It astonishes me how easily we can take an idea we have and misappropriate the citing of scriptures to support it.  For instance, in this week’s Watchtower in paragraph 18 we have this statement [notice the bible citations].

“With God’s help, we can be like courageous Noah, an intrepid “preacher of righteousness” to “a world of ungodly people” about to perish in a global deluge.”  (w12 01/15 p. 11, par. 18)

It has long been our contention that Noah preached to the world of his time, so that they would have been duly warned about the destruction coming upon them. This door-to-door work of Noah prefigured the work we do today.  If you were reading this paragraph without looking up the citation and giving it careful thought, would you not get the idea that Noah preached to the world of ungodly people of his day?

However, a different picture emerges when you read the cited passage of 2 Pet. 2:4,5.  The relevant part reads, “…and he did not hold back from punishing an ancient world, but kept Noah, a preacher of righteousness, safe with seven others when he brought a deluge upon a world of ungodly people…”

Yes, he preached righteousness, but not to the world of his day.  I’m sure he used every opportunity that was presented to him while he continued to run his farm to keep his family alive and build the ark, a monumental undertaking. But to think that he went about in the world preaching as we do is simply not realistic.  Humans had been around for 1,600 years by that time.  Given the long lifetimes and the likelihood that women remained fertile far longer than in our day, it is easy math to come up with a worldwide population in the hundreds of millions, even billions.  Even if they all lived only 70 or 80 years and women were only fertile for 30 of those years—as is the case today—one can still arrive at a population of hundreds of millions.  True, we don’t know what went on back then.  One thousand six hundred years of human history is covered in only six short chapters of the Bible.  Perhaps there were many wars and millions were killed. Still, there is evidence for the existence of humans in North America in pre-flood times.  Pre-flood, there would have been land bridges, so that scenario is very likely.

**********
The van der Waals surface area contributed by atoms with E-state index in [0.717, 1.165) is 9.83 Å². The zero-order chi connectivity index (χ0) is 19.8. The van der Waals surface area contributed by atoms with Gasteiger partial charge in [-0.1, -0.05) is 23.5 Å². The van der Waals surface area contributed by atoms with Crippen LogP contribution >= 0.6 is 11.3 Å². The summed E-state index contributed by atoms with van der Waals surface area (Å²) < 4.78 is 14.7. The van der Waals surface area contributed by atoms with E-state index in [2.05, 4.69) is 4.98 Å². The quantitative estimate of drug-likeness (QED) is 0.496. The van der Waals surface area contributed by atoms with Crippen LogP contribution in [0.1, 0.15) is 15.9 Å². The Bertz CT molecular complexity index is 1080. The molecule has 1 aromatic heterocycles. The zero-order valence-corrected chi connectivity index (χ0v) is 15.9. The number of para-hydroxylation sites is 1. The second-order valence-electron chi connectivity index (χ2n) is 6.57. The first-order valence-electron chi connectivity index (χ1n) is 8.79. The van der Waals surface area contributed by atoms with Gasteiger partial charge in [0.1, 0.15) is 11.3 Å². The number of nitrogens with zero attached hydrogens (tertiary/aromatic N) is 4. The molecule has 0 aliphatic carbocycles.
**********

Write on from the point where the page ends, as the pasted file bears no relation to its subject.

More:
However, even if we ignore all that as pure speculation, there still remains the fact that the Bible does not teach that Noah preached to the world of his day, only that when he did preach, he preached righteousness.  So why do we layout our Bible citations in such a way as to encourage an erroneous conclusion?